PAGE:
For more than a decade (until 2007), I was responsible for internal communication strategy at an 1,800-employee government social service agency.
Employees really appreciate a chance to be heard. Executives like the opportunity to harvest helpful ideas from the frontline, dispel rumors, and explain actions. They can manage expectations and possibly share updates on initiatives (perhaps forgotten) in place to address concerns of staff.
The recent post asking “Does public relations need a PR campaign?” has generated some thought-provoking discussion in a couple of LinkedIn Groups. Here are direct links:
After contemplating the thoughtful comments, I’ve come to the conclusion that each of us in public relations bears the responsibility of educating others about our profession.
It took me back a decade or so to a time when I made it a priority to help the executive team at my employer better understand the role of professional PR people. I felt that they were under-utilizing my capability.
I used some of our training funds to buy each of the executives a copy of Effective Public Relations, Eighth Edition, by Cutlip, Center and Broom. I put Post-It notes on some of the pertinent parts of the text — the basis for the Public Relations Society of America’s accreditation exam.
Also, I sprinkled quotes from the text as well as other professional publications in reports about strategic communication programs I was leading. I printed out the quotes and posted them in my workspace. I shared these basics when consulting with my clients — some of whom wanted me to “do a flier” or “write an article” without considering target audience or message.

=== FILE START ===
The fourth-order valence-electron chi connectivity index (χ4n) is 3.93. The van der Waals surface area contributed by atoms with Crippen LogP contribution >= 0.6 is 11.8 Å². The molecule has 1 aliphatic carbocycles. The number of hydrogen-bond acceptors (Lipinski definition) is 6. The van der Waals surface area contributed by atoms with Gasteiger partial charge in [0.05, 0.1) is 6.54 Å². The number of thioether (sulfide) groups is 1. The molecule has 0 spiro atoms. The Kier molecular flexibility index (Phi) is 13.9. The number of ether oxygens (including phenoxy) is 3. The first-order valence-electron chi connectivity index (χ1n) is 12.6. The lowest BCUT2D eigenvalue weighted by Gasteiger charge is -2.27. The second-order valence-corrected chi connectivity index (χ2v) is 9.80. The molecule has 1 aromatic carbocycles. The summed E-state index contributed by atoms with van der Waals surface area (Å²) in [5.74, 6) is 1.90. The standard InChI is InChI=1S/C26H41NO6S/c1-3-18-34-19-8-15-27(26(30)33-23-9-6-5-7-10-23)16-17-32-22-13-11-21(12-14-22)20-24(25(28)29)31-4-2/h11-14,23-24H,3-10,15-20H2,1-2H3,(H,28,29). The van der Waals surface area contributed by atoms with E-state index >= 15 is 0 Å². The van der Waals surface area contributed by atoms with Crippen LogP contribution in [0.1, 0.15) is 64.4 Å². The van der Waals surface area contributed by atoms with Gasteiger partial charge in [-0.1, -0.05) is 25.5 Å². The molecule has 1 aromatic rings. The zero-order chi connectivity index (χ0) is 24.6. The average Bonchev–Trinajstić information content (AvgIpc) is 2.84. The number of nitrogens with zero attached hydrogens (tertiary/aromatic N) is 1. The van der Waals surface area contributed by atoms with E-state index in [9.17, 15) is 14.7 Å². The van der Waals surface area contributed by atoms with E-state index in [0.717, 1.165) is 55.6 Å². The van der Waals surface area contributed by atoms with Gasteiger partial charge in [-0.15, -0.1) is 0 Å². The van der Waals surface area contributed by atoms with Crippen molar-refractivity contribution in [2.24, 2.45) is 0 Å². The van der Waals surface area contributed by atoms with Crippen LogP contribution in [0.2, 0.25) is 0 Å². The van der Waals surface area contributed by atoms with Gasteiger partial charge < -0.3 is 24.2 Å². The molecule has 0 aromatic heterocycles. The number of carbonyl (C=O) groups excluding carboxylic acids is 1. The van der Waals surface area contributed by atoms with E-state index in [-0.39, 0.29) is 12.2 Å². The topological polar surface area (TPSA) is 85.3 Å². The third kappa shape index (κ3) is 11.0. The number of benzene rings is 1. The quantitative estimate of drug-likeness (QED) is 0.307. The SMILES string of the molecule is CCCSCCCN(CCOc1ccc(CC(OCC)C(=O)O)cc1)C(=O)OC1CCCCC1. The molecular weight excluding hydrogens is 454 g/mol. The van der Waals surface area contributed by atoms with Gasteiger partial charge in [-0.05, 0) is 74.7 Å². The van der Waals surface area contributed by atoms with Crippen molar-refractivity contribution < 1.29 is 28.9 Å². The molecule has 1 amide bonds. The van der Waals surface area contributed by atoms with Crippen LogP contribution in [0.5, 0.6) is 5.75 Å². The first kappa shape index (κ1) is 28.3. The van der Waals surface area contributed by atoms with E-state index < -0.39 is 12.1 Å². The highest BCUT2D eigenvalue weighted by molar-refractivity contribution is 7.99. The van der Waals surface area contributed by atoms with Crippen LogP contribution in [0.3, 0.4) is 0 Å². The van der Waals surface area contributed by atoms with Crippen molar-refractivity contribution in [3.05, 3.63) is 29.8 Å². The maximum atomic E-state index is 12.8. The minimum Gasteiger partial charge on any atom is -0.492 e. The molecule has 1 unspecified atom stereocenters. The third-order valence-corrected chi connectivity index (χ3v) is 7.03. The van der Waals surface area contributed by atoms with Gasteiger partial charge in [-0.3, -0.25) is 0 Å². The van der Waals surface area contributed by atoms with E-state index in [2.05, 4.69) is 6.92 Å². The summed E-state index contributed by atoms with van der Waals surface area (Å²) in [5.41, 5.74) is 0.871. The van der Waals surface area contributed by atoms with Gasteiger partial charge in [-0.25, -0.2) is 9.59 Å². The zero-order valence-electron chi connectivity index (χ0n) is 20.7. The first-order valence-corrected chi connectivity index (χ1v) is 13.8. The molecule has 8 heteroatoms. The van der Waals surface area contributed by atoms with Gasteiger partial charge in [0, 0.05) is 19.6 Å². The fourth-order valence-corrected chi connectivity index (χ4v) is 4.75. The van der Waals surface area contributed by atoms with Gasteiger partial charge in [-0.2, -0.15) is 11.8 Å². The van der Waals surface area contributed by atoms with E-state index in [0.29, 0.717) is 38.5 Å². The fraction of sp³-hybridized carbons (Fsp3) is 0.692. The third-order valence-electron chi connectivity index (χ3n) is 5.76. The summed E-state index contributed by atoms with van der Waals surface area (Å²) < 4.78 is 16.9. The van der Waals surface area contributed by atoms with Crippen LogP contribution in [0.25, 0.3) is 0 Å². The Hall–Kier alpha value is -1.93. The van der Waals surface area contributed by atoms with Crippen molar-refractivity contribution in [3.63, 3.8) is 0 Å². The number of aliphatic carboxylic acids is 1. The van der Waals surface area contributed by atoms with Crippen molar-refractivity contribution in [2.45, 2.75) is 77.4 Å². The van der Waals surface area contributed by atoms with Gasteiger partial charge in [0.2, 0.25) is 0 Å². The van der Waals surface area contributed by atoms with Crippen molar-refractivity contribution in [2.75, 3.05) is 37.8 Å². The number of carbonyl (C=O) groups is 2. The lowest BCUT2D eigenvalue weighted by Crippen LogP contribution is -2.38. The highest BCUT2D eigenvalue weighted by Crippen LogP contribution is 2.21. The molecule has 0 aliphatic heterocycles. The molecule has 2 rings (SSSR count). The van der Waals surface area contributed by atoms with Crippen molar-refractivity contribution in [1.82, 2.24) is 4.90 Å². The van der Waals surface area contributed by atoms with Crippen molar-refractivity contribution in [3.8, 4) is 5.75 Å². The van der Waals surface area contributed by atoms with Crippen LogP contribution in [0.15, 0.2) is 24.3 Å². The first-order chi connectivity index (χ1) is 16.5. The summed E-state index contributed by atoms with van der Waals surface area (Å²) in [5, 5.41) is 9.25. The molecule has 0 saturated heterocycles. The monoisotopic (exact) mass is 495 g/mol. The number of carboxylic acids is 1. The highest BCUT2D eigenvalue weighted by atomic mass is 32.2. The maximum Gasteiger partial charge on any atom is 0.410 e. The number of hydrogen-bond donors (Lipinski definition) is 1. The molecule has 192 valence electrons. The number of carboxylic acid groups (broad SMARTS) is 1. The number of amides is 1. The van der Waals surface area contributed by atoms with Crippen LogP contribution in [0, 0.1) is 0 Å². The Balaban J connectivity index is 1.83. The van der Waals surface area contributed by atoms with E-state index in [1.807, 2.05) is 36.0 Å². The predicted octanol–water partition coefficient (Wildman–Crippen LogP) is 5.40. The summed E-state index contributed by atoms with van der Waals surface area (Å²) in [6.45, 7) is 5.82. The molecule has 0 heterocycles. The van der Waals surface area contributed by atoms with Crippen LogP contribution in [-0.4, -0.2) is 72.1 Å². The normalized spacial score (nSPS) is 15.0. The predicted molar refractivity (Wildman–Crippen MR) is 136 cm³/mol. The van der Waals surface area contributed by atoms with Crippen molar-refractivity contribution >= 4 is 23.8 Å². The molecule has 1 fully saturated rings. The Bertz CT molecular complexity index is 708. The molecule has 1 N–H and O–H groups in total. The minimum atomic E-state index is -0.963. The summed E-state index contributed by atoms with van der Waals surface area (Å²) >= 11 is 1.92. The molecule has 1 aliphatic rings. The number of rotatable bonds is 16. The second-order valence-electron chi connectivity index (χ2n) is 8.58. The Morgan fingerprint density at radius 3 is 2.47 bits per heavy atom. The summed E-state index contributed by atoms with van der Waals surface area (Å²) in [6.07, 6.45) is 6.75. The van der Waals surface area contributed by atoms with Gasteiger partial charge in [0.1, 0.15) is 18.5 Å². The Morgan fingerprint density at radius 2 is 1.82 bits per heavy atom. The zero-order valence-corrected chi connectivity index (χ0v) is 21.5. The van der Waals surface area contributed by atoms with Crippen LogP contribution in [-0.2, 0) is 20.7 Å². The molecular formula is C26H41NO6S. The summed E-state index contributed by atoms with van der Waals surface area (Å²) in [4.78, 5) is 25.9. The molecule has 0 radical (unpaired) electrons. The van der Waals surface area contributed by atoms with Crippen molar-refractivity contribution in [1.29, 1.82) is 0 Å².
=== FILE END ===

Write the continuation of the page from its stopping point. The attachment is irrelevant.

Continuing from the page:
I made a point of doing all of my work in the context of a strategic plan — something that continues today. I set measurable objectives and reported results at regular intervals — also a constant.
Here are a few quotes I found helpful:
“Public relations is the management function that establishes and maintains mutually beneficial relationships between and organization and the publics on whom its success or failure depends.” — Cutlip, Center and Broom
“…public relations conducts a planned and sustained program as part of an organization’s management.” — Cutlip, Center and Broom
“…marketing focuses on exchange relationships with customers … transactions that meet customer demands and achieve organizational economic objectives. In contrast, public relations covers a broad range of relationships and goals with many publics — employees, investors, neighbors, special-interest groups, governments, and many more. Effective public relations contributes to the marketing effort by maintaining a hospitable social and political environment.” — Cutlip, Center and Broom
“Elements of Public Relations include: Counseling, Research, Media Relations, Publicity, Employee/Member Relations, Community Relations, Public Affairs, Issues Management, Financial Relations/Investor, or Shareholder Relations, Government Affairs, Industry Relations, Development/Fund Raising, Special Events, Marketing Communications.” –PRSA
In digging up these quotes, I found a couple others:
From Abraham Lincoln, 1859: “Public sentiment is everything. With public sentiment, nothing can fail; without it, nothing can succeed.”
From Alfred Nobel, 1889: “A good reputation is more important than a clean shirt. You can wash your shirt but not your reputation.”
Yes. I do think public relations needs a PR campaign. And I think I need to do my part by continuing to perform strategic PR and educate those who may not understand how it works and why it’s so important.